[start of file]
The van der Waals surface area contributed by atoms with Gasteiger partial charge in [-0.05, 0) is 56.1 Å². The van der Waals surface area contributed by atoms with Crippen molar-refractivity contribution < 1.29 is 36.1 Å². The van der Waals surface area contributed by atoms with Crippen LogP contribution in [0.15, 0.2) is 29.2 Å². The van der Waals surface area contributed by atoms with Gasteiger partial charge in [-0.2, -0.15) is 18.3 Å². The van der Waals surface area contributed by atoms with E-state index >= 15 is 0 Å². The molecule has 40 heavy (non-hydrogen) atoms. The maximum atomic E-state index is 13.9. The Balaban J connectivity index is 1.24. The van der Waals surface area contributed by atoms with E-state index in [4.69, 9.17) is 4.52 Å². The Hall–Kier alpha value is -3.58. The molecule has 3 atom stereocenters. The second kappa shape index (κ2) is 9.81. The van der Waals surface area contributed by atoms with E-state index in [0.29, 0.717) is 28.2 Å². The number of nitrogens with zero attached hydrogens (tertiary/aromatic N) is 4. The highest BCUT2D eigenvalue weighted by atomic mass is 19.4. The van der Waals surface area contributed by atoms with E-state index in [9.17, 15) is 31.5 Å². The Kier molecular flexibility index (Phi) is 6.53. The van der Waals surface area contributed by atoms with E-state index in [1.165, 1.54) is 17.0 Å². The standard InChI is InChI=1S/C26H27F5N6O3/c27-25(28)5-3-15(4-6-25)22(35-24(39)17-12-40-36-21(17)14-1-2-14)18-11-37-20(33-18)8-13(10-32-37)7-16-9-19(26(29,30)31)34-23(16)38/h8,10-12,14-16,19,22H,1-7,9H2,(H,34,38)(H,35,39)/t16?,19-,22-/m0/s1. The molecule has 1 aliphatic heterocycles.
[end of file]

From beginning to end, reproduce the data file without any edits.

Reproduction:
The van der Waals surface area contributed by atoms with Gasteiger partial charge in [-0.05, 0) is 56.1 Å². The van der Waals surface area contributed by atoms with Crippen molar-refractivity contribution < 1.29 is 36.1 Å². The van der Waals surface area contributed by atoms with Crippen LogP contribution in [0.15, 0.2) is 29.2 Å². The van der Waals surface area contributed by atoms with Gasteiger partial charge in [-0.2, -0.15) is 18.3 Å². The van der Waals surface area contributed by atoms with E-state index >= 15 is 0 Å². The molecule has 40 heavy (non-hydrogen) atoms. The maximum atomic E-state index is 13.9. The Balaban J connectivity index is 1.24. The van der Waals surface area contributed by atoms with E-state index in [4.69, 9.17) is 4.52 Å². The Hall–Kier alpha value is -3.58. The molecule has 3 atom stereocenters. The second kappa shape index (κ2) is 9.81. The van der Waals surface area contributed by atoms with E-state index in [0.29, 0.717) is 28.2 Å². The number of nitrogens with zero attached hydrogens (tertiary/aromatic N) is 4. The highest BCUT2D eigenvalue weighted by atomic mass is 19.4. The van der Waals surface area contributed by atoms with E-state index in [9.17, 15) is 31.5 Å². The Kier molecular flexibility index (Phi) is 6.53. The van der Waals surface area contributed by atoms with E-state index in [1.165, 1.54) is 17.0 Å². The standard InChI is InChI=1S/C26H27F5N6O3/c27-25(28)5-3-15(4-6-25)22(35-24(39)17-12-40-36-21(17)14-1-2-14)18-11-37-20(33-18)8-13(10-32-37)7-16-9-19(26(29,30)31)34-23(16)38/h8,10-12,14-16,19,22H,1-7,9H2,(H,34,38)(H,35,39)/t16?,19-,22-/m0/s1. The molecule has 1 aliphatic heterocycles.